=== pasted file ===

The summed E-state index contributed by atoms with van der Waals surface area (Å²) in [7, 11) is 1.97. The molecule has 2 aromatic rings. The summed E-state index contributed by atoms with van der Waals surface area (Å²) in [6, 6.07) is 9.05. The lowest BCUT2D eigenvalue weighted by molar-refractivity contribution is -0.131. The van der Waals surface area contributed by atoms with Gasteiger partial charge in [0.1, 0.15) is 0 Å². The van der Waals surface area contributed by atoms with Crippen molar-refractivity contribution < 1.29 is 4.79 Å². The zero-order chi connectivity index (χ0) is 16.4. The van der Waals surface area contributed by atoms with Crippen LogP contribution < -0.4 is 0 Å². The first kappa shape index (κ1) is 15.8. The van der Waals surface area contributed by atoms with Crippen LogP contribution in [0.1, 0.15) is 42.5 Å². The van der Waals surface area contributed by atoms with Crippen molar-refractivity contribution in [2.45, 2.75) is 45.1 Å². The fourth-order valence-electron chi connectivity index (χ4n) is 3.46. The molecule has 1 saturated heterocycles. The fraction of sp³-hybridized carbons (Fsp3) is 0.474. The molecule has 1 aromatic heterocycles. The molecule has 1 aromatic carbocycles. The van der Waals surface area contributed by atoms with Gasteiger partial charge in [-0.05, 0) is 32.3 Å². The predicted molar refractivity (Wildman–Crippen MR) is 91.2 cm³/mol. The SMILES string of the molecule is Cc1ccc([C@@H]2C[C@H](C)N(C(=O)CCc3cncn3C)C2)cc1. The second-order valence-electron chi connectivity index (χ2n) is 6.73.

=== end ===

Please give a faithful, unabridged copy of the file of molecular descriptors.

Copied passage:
The summed E-state index contributed by atoms with van der Waals surface area (Å²) in [7, 11) is 1.97. The molecule has 2 aromatic rings. The summed E-state index contributed by atoms with van der Waals surface area (Å²) in [6, 6.07) is 9.05. The lowest BCUT2D eigenvalue weighted by molar-refractivity contribution is -0.131. The van der Waals surface area contributed by atoms with Gasteiger partial charge in [0.1, 0.15) is 0 Å². The van der Waals surface area contributed by atoms with Crippen molar-refractivity contribution < 1.29 is 4.79 Å². The zero-order chi connectivity index (χ0) is 16.4. The van der Waals surface area contributed by atoms with Crippen LogP contribution < -0.4 is 0 Å². The first kappa shape index (κ1) is 15.8. The van der Waals surface area contributed by atoms with Crippen LogP contribution in [0.1, 0.15) is 42.5 Å². The van der Waals surface area contributed by atoms with Crippen molar-refractivity contribution in [2.45, 2.75) is 45.1 Å². The fourth-order valence-electron chi connectivity index (χ4n) is 3.46. The molecule has 1 saturated heterocycles. The fraction of sp³-hybridized carbons (Fsp3) is 0.474. The molecule has 1 aromatic heterocycles. The molecule has 1 aromatic carbocycles. The van der Waals surface area contributed by atoms with Gasteiger partial charge in [-0.05, 0) is 32.3 Å². The predicted molar refractivity (Wildman–Crippen MR) is 91.2 cm³/mol. The SMILES string of the molecule is Cc1ccc([C@@H]2C[C@H](C)N(C(=O)CCc3cncn3C)C2)cc1. The second-order valence-electron chi connectivity index (χ2n) is 6.73.